Yesterday was a nice day, but despite the temptation of the Bridled Tern on the Farnes, Colin and I headed south.
We first visited Noar Hill, arriving fairly early, but even then the heat was building. As on the last visit, we parked at the west end, walked up the narrow track and into the quarry. Not long after leaving the car, a Fritillary flew past-I assumed Dark Green, but we never found it again. As expected, the entire site was carpeted in Pyramidal, Common Spotted and Common Fragrant orchids, though many of the latter were going over. We headed up to the top where we had seen Musk orchids before but they proved elusive and it was a long hard search before the first were found. The Frogs were even harder and someone else had to point out the first one for us. We reckon on seeing around 15 Musk and 10 Frog spikes in total. Other distractions included some impressive Knapweed Broorape spikes, single Green Hairstreak and Dingy Skippers, a few Large Skippers, Common Blues, Meadow Browns, Small Heaths and more fritillaries. One of the latter settled while we were talking to another visitor and it became clear that my assumption of Dark Green was correct.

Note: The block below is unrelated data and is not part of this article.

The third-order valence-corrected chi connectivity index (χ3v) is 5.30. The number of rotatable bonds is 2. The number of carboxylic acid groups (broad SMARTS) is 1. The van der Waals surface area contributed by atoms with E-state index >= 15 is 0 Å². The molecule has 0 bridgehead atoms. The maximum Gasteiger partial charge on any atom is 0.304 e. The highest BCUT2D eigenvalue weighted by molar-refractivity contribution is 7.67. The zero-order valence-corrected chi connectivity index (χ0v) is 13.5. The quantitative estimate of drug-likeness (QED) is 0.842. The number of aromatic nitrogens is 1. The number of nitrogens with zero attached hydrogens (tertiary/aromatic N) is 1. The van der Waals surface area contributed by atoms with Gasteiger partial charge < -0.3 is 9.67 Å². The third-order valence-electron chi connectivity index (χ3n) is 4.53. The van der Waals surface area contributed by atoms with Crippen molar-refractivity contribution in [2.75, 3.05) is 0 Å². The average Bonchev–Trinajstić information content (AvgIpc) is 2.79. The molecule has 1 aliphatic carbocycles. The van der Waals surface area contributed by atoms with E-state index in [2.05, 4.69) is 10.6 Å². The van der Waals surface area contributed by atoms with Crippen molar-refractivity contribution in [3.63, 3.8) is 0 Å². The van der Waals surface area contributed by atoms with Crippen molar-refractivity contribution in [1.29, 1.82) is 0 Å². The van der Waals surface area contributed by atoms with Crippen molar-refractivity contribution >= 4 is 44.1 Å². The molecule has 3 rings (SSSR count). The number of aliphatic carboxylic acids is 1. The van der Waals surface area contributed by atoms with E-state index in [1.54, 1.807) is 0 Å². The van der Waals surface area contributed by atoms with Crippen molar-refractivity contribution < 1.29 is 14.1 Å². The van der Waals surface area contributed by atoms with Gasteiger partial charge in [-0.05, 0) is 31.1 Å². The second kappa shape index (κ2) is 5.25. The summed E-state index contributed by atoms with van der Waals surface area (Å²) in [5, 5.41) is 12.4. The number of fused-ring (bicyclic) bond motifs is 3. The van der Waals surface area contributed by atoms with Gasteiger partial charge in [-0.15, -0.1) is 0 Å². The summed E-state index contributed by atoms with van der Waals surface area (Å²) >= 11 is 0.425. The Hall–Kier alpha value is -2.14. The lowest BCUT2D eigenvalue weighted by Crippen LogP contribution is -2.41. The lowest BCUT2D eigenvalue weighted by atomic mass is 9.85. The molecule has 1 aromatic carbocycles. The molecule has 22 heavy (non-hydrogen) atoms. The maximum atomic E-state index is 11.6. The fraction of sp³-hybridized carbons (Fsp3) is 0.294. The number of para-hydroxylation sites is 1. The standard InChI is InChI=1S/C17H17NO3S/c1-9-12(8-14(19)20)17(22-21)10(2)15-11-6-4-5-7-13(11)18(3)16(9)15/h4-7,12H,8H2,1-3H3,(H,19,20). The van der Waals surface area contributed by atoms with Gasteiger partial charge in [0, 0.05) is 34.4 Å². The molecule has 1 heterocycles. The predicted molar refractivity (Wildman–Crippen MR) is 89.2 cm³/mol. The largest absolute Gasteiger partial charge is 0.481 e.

We then went to Thursley Common, arriving late morning. Luckily it was still pretty quiet around the moat and we were able to search for dragonflies in peace. Hoards of Common Blues Red Eyes and Azures around the sunny spots, some Four Spotted Chasers and several Emerald Dragonflies. Three or four proved to be Downy, but one was Brilliant-my first since I saw one with Sarah and Ed in Scotland.
The walk south along the boardwalk produced many more dragonflies-Keeled Skimmers, more Four Spotted, one Emperor, and hoards of Blue, Large red and Small Red Damselflies.
Lots of Lizards sunning themselves as well.
The woods at the base of the hill held a few birds-a singing Cuckoo being mobbed by a Pipit, several Tree Pipits, Spotted Flycatchers and a nice male Redstart.
Having pretty much seen all that we had expected, we had a nice drive east to Ashdown Forest. The Short Toed Eagle had been pretty reliable here at Gills Lap for the last week, and there have been some amazing images of it hunting snakes posted on line. Unfortunately we got to the car park and discovered it was showing a bit further south so we headed off and joined a rather large crowd. It was sitting on top of a small tree some distance away, though with the somewhat cooler conditions the views were rather better than what I had at Morden Bog earlier this month. Apart from moving it's head occasionally it did not do much. Colin did at least get some good images. I had hoped that there might be other birds worth searching for, but a chat with a local birder was not helpful so we headed home.